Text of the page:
In the NFL, April Fool's isn't limited to just one day or even one month. In fact, as we continue to work our way through the pro-day schedule, teams are starting to ramp up the trickery and skullduggery that annually mark the weeks leading up to the draft.
Trying to separate fact from fiction is tough at this time of the year. Teams are willing to get creative with the truth in order to advance their agendas. Most executives and coaches, for example, wouldn't hesitate to create the impression they're extremely interested in a prospect they have no plans of actually drafting, simply to create demand for the draft picks they hold -- and increase the haul that they would get in a trade. Possible smoke screens will start popping up all over the place as draft day nears, making it tough to tell whether a team is showing legitimate interest in someone or attempting to pull off a con.
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For example, the Jacksonville Jaguars sent a sizable group to watch quarterback prospect Geno Smith work out at his pro day last week, including owner Shad Khan, his son and head coach Gus Bradley. Are the Jags seriously interested in using the second overall pick to grab Smith? Or are they simply trying to convince the rest of the NFL that they are, in an attempt to increase the trade value of that pick? What about Philadelphia Eagles owner Jeffrey Lurie, who has also gone to watch Smith work out, and whose team holds the fourth overall pick? Or the reported decision by the Cleveland Browns, who are picking sixth, to schedule a private workout with the West Virginia product?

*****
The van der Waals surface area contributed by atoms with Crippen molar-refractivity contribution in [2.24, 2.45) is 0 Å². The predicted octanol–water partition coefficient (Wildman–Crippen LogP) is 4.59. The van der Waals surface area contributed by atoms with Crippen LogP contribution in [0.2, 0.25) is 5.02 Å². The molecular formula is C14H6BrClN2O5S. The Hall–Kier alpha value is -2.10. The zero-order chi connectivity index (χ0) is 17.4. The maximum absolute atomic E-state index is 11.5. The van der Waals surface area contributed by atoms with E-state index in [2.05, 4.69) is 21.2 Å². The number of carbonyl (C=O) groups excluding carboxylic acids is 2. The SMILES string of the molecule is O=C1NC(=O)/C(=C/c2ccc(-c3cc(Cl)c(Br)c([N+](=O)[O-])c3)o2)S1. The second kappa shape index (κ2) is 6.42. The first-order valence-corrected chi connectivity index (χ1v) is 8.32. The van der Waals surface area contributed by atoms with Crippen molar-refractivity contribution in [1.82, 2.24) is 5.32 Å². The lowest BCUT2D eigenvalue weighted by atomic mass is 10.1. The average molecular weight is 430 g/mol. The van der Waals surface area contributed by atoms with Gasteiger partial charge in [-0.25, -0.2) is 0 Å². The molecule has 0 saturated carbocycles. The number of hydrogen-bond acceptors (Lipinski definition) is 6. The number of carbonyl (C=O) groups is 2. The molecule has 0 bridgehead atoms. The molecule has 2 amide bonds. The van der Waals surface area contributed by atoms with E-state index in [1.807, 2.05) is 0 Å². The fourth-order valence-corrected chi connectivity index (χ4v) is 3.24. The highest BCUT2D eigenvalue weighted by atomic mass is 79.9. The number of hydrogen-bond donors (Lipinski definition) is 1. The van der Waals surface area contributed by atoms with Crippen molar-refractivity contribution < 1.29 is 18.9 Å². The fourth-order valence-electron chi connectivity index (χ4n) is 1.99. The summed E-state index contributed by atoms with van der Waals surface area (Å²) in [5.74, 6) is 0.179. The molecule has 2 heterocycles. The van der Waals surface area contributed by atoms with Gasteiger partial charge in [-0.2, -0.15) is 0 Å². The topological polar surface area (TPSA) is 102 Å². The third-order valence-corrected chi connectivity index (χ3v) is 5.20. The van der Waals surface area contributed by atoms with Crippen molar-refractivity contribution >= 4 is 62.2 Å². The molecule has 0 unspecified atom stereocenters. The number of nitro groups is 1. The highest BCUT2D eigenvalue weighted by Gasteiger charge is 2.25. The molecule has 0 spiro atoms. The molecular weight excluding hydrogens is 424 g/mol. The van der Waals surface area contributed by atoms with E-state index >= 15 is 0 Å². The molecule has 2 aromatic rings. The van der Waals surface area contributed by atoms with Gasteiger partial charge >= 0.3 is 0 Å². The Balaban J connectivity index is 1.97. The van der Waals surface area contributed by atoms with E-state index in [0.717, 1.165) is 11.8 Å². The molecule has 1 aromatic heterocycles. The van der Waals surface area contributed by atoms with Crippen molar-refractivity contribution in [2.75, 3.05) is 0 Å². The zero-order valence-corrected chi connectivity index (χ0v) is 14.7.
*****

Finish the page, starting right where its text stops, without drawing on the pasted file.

Let's say you're a general manager of a football team with a high draft pick. You've done your prep, so you know exactly who you want to select. You also know that a half dozen teams would pay through the nose for your slot -- not to draft your guy, whom you're sure would still be on the board six or seven spots below you, but to have a shot at one of those high-risk, high-reward quarterbacks everyone's buzzing about. You're not interested in drafting a quarterback, and you don't really need your pick to nab your guy, meaning you have a big advantage over the rest of the league -- and a golden opportunity to fleece one of those quarterback-desperate teams.
How, exactly, do you go about doing that? Moreover, how do you sift through the misinformation campaigns and media reports to form a coherent, solid plan for draft day? Here are a few proven strategies for playing the pre-draft game:
1) Create a favorable market.
If you hold, say, the third overall pick and you want to trade it away, you need to create demand. So you start calling around, maybe putting in a call to the GM of the team with, for example, the eighth overall pick. You say, "I know you're interested in a quarterback; what are you willing to offer me for my pick?" That team starts thinking about it. Before you know it, word gets out that they're interested in your pick. Other teams hear that and think, "Gee, if I want a shot at that pick; I'd better put together a good offer." Before you know it, you've got a choice of several trading partners competing to present the most appealing compensation for your pick. If you can pull off a trade by draft day, you'll get your man plus a handful of extra picks, either in the lower rounds that year or in the higher rounds next year.
The Minnesota Vikings did an excellent job creating a market for the third overall spot in last year's draft, pulling off a trade with the Cleveland Browns that landed them three extra picks simply in exchange for moving down one spot in the first round. The Browns used the third overall pick to draft Trent Richardson, while the Vikings were still able to get their man at No. 4, grabbing offensive tackle Matt Kalil.